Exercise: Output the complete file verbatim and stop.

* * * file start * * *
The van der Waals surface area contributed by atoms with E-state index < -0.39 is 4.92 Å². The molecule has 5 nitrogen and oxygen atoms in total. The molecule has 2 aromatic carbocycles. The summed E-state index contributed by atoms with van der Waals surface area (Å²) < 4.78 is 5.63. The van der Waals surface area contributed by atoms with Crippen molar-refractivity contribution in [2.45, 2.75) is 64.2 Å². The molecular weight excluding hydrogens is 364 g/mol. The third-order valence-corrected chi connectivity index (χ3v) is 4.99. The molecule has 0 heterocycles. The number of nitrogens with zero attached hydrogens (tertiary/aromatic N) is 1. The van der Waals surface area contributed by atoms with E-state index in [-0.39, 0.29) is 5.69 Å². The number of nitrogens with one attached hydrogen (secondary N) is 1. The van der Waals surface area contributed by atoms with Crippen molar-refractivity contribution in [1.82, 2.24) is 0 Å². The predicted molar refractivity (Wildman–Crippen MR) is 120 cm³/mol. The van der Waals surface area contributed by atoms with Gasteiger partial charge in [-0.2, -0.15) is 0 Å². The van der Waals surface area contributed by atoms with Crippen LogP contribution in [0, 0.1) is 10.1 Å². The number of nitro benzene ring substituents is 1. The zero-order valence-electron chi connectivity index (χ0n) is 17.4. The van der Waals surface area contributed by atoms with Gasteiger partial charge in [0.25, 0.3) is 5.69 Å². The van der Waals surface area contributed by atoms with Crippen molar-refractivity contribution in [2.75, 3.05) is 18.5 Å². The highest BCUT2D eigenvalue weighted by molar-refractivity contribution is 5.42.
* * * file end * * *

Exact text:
The van der Waals surface area contributed by atoms with E-state index < -0.39 is 4.92 Å². The molecule has 5 nitrogen and oxygen atoms in total. The molecule has 2 aromatic carbocycles. The summed E-state index contributed by atoms with van der Waals surface area (Å²) < 4.78 is 5.63. The van der Waals surface area contributed by atoms with Crippen molar-refractivity contribution in [2.45, 2.75) is 64.2 Å². The molecular weight excluding hydrogens is 364 g/mol. The third-order valence-corrected chi connectivity index (χ3v) is 4.99. The molecule has 0 heterocycles. The number of nitrogens with zero attached hydrogens (tertiary/aromatic N) is 1. The van der Waals surface area contributed by atoms with E-state index in [-0.39, 0.29) is 5.69 Å². The number of nitrogens with one attached hydrogen (secondary N) is 1. The van der Waals surface area contributed by atoms with Crippen molar-refractivity contribution in [1.82, 2.24) is 0 Å². The predicted molar refractivity (Wildman–Crippen MR) is 120 cm³/mol. The van der Waals surface area contributed by atoms with Gasteiger partial charge in [-0.2, -0.15) is 0 Å². The van der Waals surface area contributed by atoms with Crippen LogP contribution in [0, 0.1) is 10.1 Å². The number of nitro benzene ring substituents is 1. The zero-order valence-electron chi connectivity index (χ0n) is 17.4. The van der Waals surface area contributed by atoms with Gasteiger partial charge in [0.25, 0.3) is 5.69 Å². The van der Waals surface area contributed by atoms with Crippen molar-refractivity contribution in [2.75, 3.05) is 18.5 Å². The highest BCUT2D eigenvalue weighted by molar-refractivity contribution is 5.42.